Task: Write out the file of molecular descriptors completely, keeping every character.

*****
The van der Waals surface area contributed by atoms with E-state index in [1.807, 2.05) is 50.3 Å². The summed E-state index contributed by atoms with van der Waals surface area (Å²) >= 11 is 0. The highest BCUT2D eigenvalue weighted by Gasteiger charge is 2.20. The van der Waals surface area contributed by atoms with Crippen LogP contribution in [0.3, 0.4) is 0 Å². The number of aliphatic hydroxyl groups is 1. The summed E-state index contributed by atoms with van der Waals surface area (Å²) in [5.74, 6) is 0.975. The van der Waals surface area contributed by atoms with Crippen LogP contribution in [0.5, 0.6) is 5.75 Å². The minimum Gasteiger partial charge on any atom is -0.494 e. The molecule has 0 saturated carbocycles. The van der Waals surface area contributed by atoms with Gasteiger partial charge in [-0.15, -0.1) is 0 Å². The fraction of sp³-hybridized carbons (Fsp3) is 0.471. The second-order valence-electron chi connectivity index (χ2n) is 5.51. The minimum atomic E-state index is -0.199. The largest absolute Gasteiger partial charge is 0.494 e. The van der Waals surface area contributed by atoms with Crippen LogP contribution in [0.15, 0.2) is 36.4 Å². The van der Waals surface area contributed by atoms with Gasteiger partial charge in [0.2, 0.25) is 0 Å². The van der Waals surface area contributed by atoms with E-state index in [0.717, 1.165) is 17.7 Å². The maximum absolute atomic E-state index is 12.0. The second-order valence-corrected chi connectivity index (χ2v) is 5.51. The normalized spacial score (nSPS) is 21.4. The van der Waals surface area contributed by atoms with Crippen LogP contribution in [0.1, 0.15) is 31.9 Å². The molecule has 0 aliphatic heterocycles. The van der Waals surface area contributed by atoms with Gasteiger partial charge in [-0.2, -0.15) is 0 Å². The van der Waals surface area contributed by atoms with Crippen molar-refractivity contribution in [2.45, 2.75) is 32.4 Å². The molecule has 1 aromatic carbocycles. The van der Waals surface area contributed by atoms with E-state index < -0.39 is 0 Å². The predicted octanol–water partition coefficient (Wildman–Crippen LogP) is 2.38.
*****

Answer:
The van der Waals surface area contributed by atoms with E-state index in [1.807, 2.05) is 50.3 Å². The summed E-state index contributed by atoms with van der Waals surface area (Å²) >= 11 is 0. The highest BCUT2D eigenvalue weighted by Gasteiger charge is 2.20. The van der Waals surface area contributed by atoms with Crippen LogP contribution in [0.3, 0.4) is 0 Å². The number of aliphatic hydroxyl groups is 1. The summed E-state index contributed by atoms with van der Waals surface area (Å²) in [5.74, 6) is 0.975. The van der Waals surface area contributed by atoms with Crippen LogP contribution in [0.5, 0.6) is 5.75 Å². The minimum Gasteiger partial charge on any atom is -0.494 e. The molecule has 0 saturated carbocycles. The van der Waals surface area contributed by atoms with Gasteiger partial charge in [-0.15, -0.1) is 0 Å². The fraction of sp³-hybridized carbons (Fsp3) is 0.471. The second-order valence-electron chi connectivity index (χ2n) is 5.51. The minimum atomic E-state index is -0.199. The largest absolute Gasteiger partial charge is 0.494 e. The van der Waals surface area contributed by atoms with Crippen LogP contribution in [0.15, 0.2) is 36.4 Å². The van der Waals surface area contributed by atoms with Gasteiger partial charge in [0.2, 0.25) is 0 Å². The van der Waals surface area contributed by atoms with E-state index in [0.717, 1.165) is 17.7 Å². The maximum absolute atomic E-state index is 12.0. The second-order valence-corrected chi connectivity index (χ2v) is 5.51. The normalized spacial score (nSPS) is 21.4. The van der Waals surface area contributed by atoms with Crippen LogP contribution in [0.1, 0.15) is 31.9 Å². The molecule has 0 aliphatic heterocycles. The van der Waals surface area contributed by atoms with Gasteiger partial charge in [-0.2, -0.15) is 0 Å². The van der Waals surface area contributed by atoms with Crippen molar-refractivity contribution in [2.45, 2.75) is 32.4 Å². The molecule has 1 aromatic carbocycles. The van der Waals surface area contributed by atoms with E-state index < -0.39 is 0 Å². The predicted octanol–water partition coefficient (Wildman–Crippen LogP) is 2.38.